Movie Review: The Lord of The Rings The Fellowship of the Ring (2001)

Posted: December 17, 2012 in Drama



In ancient times, The Dark Lord of Mordor, called Sauron, created one ring to rule over every part of Middle Earth.  The ring was taken by Isildur (Harry Sinclair) High King of Gondor.  Isildur didn’t destroy the ring but lost it to a creature named Gollum, (Andy Serkis) Gollum had it taken from him by Bilbo Baggins,  (Ian Holm) a hobbit. Bilbo’s friend, Gandalf(Ian McKellan) a wizard, implores Bilbo to give up the ring because he is being tempted by it.  Bilbo’s cousin Frodo (Elijah Wood) inherits the ring and becomes the ringbearer.  Frodo, Sam,(Sean Astin) Merry (Dominic Monoghan) and Pippen Took (Billy Boyd head off to the town of Bree to meet Gandalf.  But Gandalf is detained by Saruman (Christopher Lee) a powerful wizard who is also tempted by the power of the ring.  The Nazgul once men, now ghostly apparitions in black hoods, given power by Saruman, are now doing his bidding.  They are following Frodo, and try to poison him. Frodo is saved by Aragorm Strider (Viggo Mortensen) a ranger who is a descendant of Isildur, Arven (Liv Tyler) an elf and her father, Elrond (Hugo Weaving) an elf with magical healing powers.  Frodo is transported to Rivendell, where he is reunited with Sam, Gandalf, Merry, Pippen, Aragam, and is introduced to Gimli (John Rhys-Davies) a dwarf,  Baromir (Sean Bean) son of the ruler of Gondor, and Legolas,(Orlando Bloom) an elf and an archer.  All of them together form the Fellowship of the Ring, their mission is to escort someone to Mount Doom, where that someone has to destroy the ring.  Frodo volunteers to take the ring to Mount Doom, and the other agree to guard Frodo.  Saruman is creating the Uruks to follow Frodo and kill the Fellowship?  How far do the Fellowship get in their quest to destroy Sauron’s ring?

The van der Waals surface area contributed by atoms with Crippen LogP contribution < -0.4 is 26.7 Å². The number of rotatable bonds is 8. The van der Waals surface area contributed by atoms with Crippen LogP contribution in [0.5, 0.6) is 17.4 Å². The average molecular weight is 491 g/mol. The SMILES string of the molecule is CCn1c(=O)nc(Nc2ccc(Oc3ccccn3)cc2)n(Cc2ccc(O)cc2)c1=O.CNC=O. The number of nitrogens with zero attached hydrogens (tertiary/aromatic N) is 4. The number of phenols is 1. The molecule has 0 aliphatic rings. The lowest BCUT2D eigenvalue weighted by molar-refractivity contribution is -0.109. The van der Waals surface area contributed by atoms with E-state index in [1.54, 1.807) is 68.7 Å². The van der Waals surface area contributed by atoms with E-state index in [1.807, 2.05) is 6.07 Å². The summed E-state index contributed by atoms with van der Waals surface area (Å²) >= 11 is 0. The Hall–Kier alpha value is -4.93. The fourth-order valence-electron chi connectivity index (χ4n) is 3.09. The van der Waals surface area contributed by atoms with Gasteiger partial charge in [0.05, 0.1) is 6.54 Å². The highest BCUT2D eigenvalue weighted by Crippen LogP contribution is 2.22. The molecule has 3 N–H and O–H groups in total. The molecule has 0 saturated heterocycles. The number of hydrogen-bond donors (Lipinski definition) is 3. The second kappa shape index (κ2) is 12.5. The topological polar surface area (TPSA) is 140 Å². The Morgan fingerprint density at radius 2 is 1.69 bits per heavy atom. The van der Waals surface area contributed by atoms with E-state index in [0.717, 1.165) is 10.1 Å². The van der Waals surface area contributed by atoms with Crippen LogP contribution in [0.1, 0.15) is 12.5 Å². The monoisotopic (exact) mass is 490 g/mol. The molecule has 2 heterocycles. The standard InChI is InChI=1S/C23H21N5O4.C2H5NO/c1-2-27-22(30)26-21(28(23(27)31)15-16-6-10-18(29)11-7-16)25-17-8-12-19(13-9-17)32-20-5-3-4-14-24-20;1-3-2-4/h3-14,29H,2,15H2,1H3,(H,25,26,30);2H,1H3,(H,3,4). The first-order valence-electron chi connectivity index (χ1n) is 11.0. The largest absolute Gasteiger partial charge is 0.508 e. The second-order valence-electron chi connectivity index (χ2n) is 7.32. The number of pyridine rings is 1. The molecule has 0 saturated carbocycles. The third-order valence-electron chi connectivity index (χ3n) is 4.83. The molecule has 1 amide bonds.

There is a lot of exposition in this story, but I can see why these books and movies are the precursor to movies like Star Wars and Harry Potter.  One can also see a similarity between Tolkien’s stories and that of CS Lewis. This is a classic tale with simple but effective archetypes. There are many protagonists go on a quest to, in this case, destroy an object.  Along the way, the protagonists meet an antagonist who used to use his powers for good, but has been turned evil by the temptation of power, who will win, good or evil?  Even the Shire plays a role in this morality play, it is shown as the idyllic home of Frodo and Bilbo, threatened by the pursuit of the ring.  The Lord of the Rings is more like the epic of old, the Odyssey or the Iliad, or the Excalibur legend of King Arthur.  The drawback to such an intricate plot, and so many characters is that the viewer can easily get lost or confused if he or she is not paying close attention, but if the viewer pays close attention, he/she will be richly rewarded.  Frodo is a tiny hobbit sent on an impossible journey, with risk around every corner, and the viewer naturally wants him to succeed.  Direction is superb, some of the scenery is beautiful , some of the scenes were a touch too long for my taste, but I haven’t read the books.  Readers will probably enjoy the level of detail.  The acting is superb, especially Ian Mc Kelllan, Viggo Mortensen, and Sean Bean.  But everyone is very good in this film, and their contributions make the movie more enjoyable.  I actually didn’t watch the first two movies, and watched the third in a theater in 2003, and that didn’t work, so I decided to watch all three, and then watch The Hobbit soon.  I must say I like the first installment of the LOTR series very much, and I did not know if  I would.

Lord of the Rings The Fellowship of the Ring.  A Hobbit that’s hard to break.


Leave a Reply

Fill in your details below or click an icon to log in: Logo

You are commenting using your account. Log Out /  Change )

Google+ photo

You are commenting using your Google+ account. Log Out /  Change )

Twitter picture

You are commenting using your Twitter account. Log Out /  Change )

Facebook photo

You are commenting using your Facebook account. Log Out /  Change )


Connecting to %s